The Rutgers Reading Clinic at North Plainfield

The Rutgers Reading Clinic, an after-school one-on-one tutoring program for struggling elementary school students, was more successful than anyone had imagined.  The program not only improved the students’ reading and writing capabilities, but also enabled students to build a strong sense of self-esteem and love for learning. The program was designed by Dr. Susan Dougherty, Assistant Professor and Dr. Lesley Morrow, Distinguished Professor at the Graduate School of Education (GSE) and Co-Director of the Center for Literacy Development.  
Traditionally, university sponsored reading clinics are housed on-campus, but the Rutgers Reading Clinic, was housed right on site at an elementary school in North Plainfield.  Traditional on-campus reading clinics suffer from problems related to access for the children and families who need them most.  The North Plainfield program took place at the school that the students attended and it did not charge a fee. This enabled students to work in a familiar setting without the worry of transportation and loss of time. The first year of the program was funded through the GSE’s GAP grant program.
During the spring 2013 semester, ten students from North Plainfield elementary school who were below grade level in reading or writing were paired with a certified teacher who they met with after school for one hour twice a week. The teachers were recruited from the district, were retired teachers, or currently taught outside of the school district. Teachers participated in a professional development session led by the researchers prior to the start of the program and were equipped with a tool kit, which included testing and teaching materials. The teachers were provided with a basic format for tutoring and materials tailored for their students. 
Throughout the course of the tutoring, teachers used instructional methods that were evidenced-based and known to promote student learning, engagement, and motivation. The results were impressive. In an analysis of the data of literacy scores from the beginning to the end of the program significant increases  were shown in their reading abilities as measured with a variety of assessments. The students not only diligently completed their work, but became eager to learn while forming tight partnerships with their teachers and each other. The program saw an improvement in reading level, fluency, and comprehension for all participating students and received high praise from the children’s classroom teachers, parents, and the district administration. Outside of the program, students’ overall attitudes toward school showed great improvement with an increase in participation, homework completion, and even improvements in regular attendance.
The students spread word of how much they enjoyed the program, referred to their teachers as “the best in the world” and said that they felt like the teachers were part of their families.  Close friendships among the children were also formed during the course of the program as students socialized during the snack time before each session. News of the Rutgers Reading “Club” (coined by many students) continued to spread, leading students outside of the program asking to join.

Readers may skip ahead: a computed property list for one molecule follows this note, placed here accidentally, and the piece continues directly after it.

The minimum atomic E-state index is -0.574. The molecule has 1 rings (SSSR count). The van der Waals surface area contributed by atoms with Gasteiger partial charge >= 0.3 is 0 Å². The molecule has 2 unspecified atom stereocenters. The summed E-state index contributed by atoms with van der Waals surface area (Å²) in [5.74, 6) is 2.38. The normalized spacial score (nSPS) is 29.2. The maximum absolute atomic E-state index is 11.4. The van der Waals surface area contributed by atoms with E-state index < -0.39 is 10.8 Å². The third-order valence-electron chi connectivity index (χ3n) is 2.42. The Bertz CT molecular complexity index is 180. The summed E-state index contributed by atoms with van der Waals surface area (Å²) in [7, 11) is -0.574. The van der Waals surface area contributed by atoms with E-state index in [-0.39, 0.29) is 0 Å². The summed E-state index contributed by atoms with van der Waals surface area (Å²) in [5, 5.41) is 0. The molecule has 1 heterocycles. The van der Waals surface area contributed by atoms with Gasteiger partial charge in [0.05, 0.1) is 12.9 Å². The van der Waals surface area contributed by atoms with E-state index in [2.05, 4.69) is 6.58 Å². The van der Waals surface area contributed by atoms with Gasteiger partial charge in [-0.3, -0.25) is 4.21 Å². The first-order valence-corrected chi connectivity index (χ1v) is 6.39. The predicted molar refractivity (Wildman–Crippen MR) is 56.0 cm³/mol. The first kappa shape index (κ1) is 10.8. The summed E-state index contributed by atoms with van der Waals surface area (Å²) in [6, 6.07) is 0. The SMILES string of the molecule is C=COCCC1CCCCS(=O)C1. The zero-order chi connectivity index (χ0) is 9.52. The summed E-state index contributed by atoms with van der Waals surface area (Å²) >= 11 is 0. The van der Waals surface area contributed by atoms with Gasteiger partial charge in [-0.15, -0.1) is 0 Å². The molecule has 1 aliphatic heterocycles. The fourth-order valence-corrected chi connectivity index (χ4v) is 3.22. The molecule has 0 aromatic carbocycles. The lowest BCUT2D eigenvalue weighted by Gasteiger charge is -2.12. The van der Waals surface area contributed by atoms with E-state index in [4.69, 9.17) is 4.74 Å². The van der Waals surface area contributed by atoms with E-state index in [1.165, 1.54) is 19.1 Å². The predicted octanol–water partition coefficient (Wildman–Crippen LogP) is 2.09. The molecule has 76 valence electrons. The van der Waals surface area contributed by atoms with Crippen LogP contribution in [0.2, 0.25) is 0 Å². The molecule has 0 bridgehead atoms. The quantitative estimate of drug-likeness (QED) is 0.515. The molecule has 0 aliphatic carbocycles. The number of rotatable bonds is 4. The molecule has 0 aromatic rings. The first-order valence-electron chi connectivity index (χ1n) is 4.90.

Following the completion of the program, teachers, students, and their families gathered to celebrate and recognize the students’ achievements. The highlight of the event featured the students selecting and reading aloud a story demonstrating their progress over the 12-week program. The students, even those who were extremely shy at the beginning of the program, read with confidence and impressed their peers, teachers, and families. Both students and teachers were awarded certificates from Rutgers to commend them on their hard work and accomplishments. In addition, the principal reported that all of the Rutgers Reading Clinic students received some recognition for improvement in reading and writing at the school’s end-of-the-year awards ceremony, 
Dr. Morrow and Dr. Dougherty are thrilled with the success of the program and its very positive reception in North Plainfield.  They believe that it demonstrates the power of developing positive social partnerships between students and teachers who are working one-on-one to remediate learning challenges.  The program’s success is further evidenced by the decision of the North Plainfield school district to continue the program this year without the help of Rutgers.
The Rutgers Reading Clinic strengthened participating students’ reading and writing skills and helped build self-esteem and a positive attitude toward learning. For teachers, the program was a rewarding experience that shed light on the importance of one-on-one attention and innovative teaching practices. Finally for the community, the program exceeded all expectations and led to a wave of positive support from parents and administration as well as a rising interest from other students. The Rutgers Reading Clinic , which began a way to assist struggling students in reading and writing, evolved into an inspiring program that paved the way toward strong relationships between teachers and students, improved student self-esteem, and promoted a love for learning.
Dr. Morrow and Dr. Dougherty would like to acknowledge the hard work and dedication of the participating teachers.
Marilyn T. LaMarca
Stefanie Martin
Melissa Mejia
Suzanne Parmelee
Kristina Servidio
Joan Smith
Michelle Tafuri
They would also like to thank Principal Cathy Kobylarz  of Stony Brook Elementary School and Superintendent Dr. Marilyn Birnbaum (GSE Ed.M. ‘84, Ed.D.‘90) for their involvement in the program.
Click here to learn more about the Center for Literacy Development.